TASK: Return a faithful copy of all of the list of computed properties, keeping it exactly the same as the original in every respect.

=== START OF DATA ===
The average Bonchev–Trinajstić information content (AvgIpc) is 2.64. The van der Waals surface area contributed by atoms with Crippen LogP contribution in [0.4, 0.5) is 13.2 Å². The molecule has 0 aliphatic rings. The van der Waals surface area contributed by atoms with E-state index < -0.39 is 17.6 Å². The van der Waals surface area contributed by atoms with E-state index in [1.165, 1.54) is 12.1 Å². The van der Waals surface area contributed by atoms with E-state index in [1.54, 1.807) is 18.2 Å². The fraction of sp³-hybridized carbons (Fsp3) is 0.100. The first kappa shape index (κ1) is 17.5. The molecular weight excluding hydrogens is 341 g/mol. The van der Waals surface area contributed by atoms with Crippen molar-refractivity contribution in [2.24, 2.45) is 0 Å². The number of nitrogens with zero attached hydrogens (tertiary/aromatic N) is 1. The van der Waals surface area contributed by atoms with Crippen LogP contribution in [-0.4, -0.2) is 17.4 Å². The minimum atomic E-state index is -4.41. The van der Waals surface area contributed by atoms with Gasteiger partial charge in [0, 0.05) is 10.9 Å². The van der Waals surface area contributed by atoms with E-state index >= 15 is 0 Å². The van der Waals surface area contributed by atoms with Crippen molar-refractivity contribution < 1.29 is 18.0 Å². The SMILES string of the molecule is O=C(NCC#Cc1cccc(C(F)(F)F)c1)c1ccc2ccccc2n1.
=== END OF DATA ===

The average Bonchev–Trinajstić information content (AvgIpc) is 2.64. The van der Waals surface area contributed by atoms with Crippen LogP contribution in [0.4, 0.5) is 13.2 Å². The molecule has 0 aliphatic rings. The van der Waals surface area contributed by atoms with E-state index < -0.39 is 17.6 Å². The van der Waals surface area contributed by atoms with E-state index in [1.165, 1.54) is 12.1 Å². The van der Waals surface area contributed by atoms with E-state index in [1.54, 1.807) is 18.2 Å². The fraction of sp³-hybridized carbons (Fsp3) is 0.100. The first kappa shape index (κ1) is 17.5. The molecular weight excluding hydrogens is 341 g/mol. The van der Waals surface area contributed by atoms with Crippen molar-refractivity contribution in [2.24, 2.45) is 0 Å². The number of nitrogens with zero attached hydrogens (tertiary/aromatic N) is 1. The van der Waals surface area contributed by atoms with Crippen LogP contribution in [-0.4, -0.2) is 17.4 Å². The minimum atomic E-state index is -4.41. The van der Waals surface area contributed by atoms with Gasteiger partial charge in [0, 0.05) is 10.9 Å². The van der Waals surface area contributed by atoms with E-state index >= 15 is 0 Å². The van der Waals surface area contributed by atoms with Crippen molar-refractivity contribution < 1.29 is 18.0 Å². The SMILES string of the molecule is O=C(NCC#Cc1cccc(C(F)(F)F)c1)c1ccc2ccccc2n1.